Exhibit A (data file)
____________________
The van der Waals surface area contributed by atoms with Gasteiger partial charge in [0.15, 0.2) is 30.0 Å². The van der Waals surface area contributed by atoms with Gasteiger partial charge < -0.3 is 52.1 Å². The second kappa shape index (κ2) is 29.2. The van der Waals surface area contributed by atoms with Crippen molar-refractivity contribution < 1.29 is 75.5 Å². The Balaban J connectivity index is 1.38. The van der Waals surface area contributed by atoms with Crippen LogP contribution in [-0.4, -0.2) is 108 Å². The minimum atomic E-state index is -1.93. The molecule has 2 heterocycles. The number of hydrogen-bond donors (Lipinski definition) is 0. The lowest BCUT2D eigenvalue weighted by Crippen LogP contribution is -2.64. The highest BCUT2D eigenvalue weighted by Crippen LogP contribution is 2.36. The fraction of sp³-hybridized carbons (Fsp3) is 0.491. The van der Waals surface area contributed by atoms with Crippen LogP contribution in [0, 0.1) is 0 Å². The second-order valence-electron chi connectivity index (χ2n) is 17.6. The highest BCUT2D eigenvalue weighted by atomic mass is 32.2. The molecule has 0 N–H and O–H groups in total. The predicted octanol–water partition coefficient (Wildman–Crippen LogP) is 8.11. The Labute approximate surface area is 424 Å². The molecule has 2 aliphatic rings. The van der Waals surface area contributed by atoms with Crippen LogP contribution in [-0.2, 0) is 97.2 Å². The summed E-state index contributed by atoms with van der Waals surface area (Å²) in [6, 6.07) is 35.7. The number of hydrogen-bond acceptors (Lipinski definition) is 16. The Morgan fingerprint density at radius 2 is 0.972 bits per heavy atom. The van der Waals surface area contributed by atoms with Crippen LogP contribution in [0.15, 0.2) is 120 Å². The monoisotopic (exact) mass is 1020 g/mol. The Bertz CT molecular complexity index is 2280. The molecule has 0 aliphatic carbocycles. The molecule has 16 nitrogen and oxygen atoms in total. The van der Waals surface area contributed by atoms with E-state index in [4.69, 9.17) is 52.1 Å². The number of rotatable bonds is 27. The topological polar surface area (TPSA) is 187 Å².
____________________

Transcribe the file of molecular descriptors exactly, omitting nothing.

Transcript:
The van der Waals surface area contributed by atoms with Gasteiger partial charge in [0.15, 0.2) is 30.0 Å². The van der Waals surface area contributed by atoms with Gasteiger partial charge < -0.3 is 52.1 Å². The second kappa shape index (κ2) is 29.2. The van der Waals surface area contributed by atoms with Crippen molar-refractivity contribution < 1.29 is 75.5 Å². The Balaban J connectivity index is 1.38. The van der Waals surface area contributed by atoms with Crippen LogP contribution in [-0.4, -0.2) is 108 Å². The minimum atomic E-state index is -1.93. The molecule has 2 heterocycles. The number of hydrogen-bond donors (Lipinski definition) is 0. The lowest BCUT2D eigenvalue weighted by Crippen LogP contribution is -2.64. The highest BCUT2D eigenvalue weighted by Crippen LogP contribution is 2.36. The fraction of sp³-hybridized carbons (Fsp3) is 0.491. The van der Waals surface area contributed by atoms with Crippen LogP contribution in [0, 0.1) is 0 Å². The second-order valence-electron chi connectivity index (χ2n) is 17.6. The highest BCUT2D eigenvalue weighted by atomic mass is 32.2. The molecule has 0 N–H and O–H groups in total. The predicted octanol–water partition coefficient (Wildman–Crippen LogP) is 8.11. The Labute approximate surface area is 424 Å². The molecule has 2 aliphatic rings. The van der Waals surface area contributed by atoms with Crippen LogP contribution in [-0.2, 0) is 97.2 Å². The summed E-state index contributed by atoms with van der Waals surface area (Å²) in [6, 6.07) is 35.7. The number of hydrogen-bond acceptors (Lipinski definition) is 16. The Morgan fingerprint density at radius 2 is 0.972 bits per heavy atom. The van der Waals surface area contributed by atoms with Crippen LogP contribution in [0.15, 0.2) is 120 Å². The monoisotopic (exact) mass is 1020 g/mol. The Bertz CT molecular complexity index is 2280. The molecule has 0 aliphatic carbocycles. The molecule has 16 nitrogen and oxygen atoms in total. The van der Waals surface area contributed by atoms with E-state index in [4.69, 9.17) is 52.1 Å². The number of rotatable bonds is 27. The topological polar surface area (TPSA) is 187 Å².